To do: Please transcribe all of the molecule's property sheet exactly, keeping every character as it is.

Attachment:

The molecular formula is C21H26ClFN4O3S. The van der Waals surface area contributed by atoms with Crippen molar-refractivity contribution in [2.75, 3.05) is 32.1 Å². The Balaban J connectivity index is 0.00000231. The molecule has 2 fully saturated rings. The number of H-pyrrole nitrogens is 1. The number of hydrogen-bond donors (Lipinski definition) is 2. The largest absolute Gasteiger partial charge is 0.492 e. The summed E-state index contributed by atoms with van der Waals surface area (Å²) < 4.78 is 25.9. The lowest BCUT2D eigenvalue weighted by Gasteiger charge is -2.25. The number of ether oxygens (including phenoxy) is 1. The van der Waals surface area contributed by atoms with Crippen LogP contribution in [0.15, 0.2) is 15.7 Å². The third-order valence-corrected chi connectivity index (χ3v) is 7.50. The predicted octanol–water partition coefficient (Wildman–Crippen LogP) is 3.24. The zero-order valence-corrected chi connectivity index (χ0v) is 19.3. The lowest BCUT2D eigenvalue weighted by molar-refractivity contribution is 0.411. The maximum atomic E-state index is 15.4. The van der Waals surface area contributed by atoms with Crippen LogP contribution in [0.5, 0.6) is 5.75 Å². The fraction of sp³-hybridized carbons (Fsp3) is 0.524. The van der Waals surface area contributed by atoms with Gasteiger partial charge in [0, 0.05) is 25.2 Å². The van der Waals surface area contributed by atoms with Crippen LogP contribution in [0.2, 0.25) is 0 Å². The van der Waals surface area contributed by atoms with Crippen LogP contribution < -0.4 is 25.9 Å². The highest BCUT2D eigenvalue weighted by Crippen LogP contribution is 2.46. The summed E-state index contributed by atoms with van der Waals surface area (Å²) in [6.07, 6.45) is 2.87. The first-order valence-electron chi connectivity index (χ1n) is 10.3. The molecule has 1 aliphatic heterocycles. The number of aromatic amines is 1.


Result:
The molecular formula is C21H26ClFN4O3S. The van der Waals surface area contributed by atoms with Crippen molar-refractivity contribution in [2.75, 3.05) is 32.1 Å². The Balaban J connectivity index is 0.00000231. The molecule has 2 fully saturated rings. The number of H-pyrrole nitrogens is 1. The number of hydrogen-bond donors (Lipinski definition) is 2. The largest absolute Gasteiger partial charge is 0.492 e. The summed E-state index contributed by atoms with van der Waals surface area (Å²) < 4.78 is 25.9. The lowest BCUT2D eigenvalue weighted by Gasteiger charge is -2.25. The number of ether oxygens (including phenoxy) is 1. The van der Waals surface area contributed by atoms with Crippen LogP contribution in [0.15, 0.2) is 15.7 Å². The third-order valence-corrected chi connectivity index (χ3v) is 7.50. The predicted octanol–water partition coefficient (Wildman–Crippen LogP) is 3.24. The zero-order valence-corrected chi connectivity index (χ0v) is 19.3. The lowest BCUT2D eigenvalue weighted by molar-refractivity contribution is 0.411. The maximum atomic E-state index is 15.4. The van der Waals surface area contributed by atoms with Crippen LogP contribution in [0.5, 0.6) is 5.75 Å². The fraction of sp³-hybridized carbons (Fsp3) is 0.524. The van der Waals surface area contributed by atoms with Gasteiger partial charge in [0, 0.05) is 25.2 Å². The van der Waals surface area contributed by atoms with Crippen LogP contribution in [0.2, 0.25) is 0 Å². The van der Waals surface area contributed by atoms with Crippen LogP contribution < -0.4 is 25.9 Å². The highest BCUT2D eigenvalue weighted by Crippen LogP contribution is 2.46. The summed E-state index contributed by atoms with van der Waals surface area (Å²) in [6.07, 6.45) is 2.87. The first-order valence-electron chi connectivity index (χ1n) is 10.3. The molecule has 1 aliphatic heterocycles. The number of aromatic amines is 1.